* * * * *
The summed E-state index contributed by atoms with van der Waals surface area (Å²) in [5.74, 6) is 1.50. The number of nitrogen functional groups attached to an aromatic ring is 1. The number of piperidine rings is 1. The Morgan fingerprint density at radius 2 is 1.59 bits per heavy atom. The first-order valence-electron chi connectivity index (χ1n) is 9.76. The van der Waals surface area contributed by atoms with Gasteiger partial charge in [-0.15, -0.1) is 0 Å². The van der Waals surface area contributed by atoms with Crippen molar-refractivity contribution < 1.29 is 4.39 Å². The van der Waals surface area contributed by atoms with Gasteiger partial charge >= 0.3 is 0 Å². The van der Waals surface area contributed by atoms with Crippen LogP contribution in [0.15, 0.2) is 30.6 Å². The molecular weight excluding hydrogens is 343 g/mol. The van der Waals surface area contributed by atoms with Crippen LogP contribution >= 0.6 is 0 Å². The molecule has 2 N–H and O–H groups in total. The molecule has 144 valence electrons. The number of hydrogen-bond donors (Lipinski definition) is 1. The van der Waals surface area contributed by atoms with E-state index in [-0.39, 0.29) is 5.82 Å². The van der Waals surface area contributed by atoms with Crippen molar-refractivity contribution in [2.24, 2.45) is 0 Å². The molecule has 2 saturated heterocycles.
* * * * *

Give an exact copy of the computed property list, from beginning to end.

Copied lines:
The summed E-state index contributed by atoms with van der Waals surface area (Å²) in [5.74, 6) is 1.50. The number of nitrogen functional groups attached to an aromatic ring is 1. The number of piperidine rings is 1. The Morgan fingerprint density at radius 2 is 1.59 bits per heavy atom. The first-order valence-electron chi connectivity index (χ1n) is 9.76. The van der Waals surface area contributed by atoms with Gasteiger partial charge in [-0.15, -0.1) is 0 Å². The van der Waals surface area contributed by atoms with Crippen molar-refractivity contribution < 1.29 is 4.39 Å². The van der Waals surface area contributed by atoms with Gasteiger partial charge >= 0.3 is 0 Å². The van der Waals surface area contributed by atoms with Crippen LogP contribution in [0.15, 0.2) is 30.6 Å². The molecular weight excluding hydrogens is 343 g/mol. The van der Waals surface area contributed by atoms with Crippen LogP contribution >= 0.6 is 0 Å². The molecule has 2 N–H and O–H groups in total. The molecule has 144 valence electrons. The number of hydrogen-bond donors (Lipinski definition) is 1. The van der Waals surface area contributed by atoms with E-state index in [-0.39, 0.29) is 5.82 Å². The van der Waals surface area contributed by atoms with Crippen molar-refractivity contribution in [2.24, 2.45) is 0 Å². The molecule has 2 saturated heterocycles.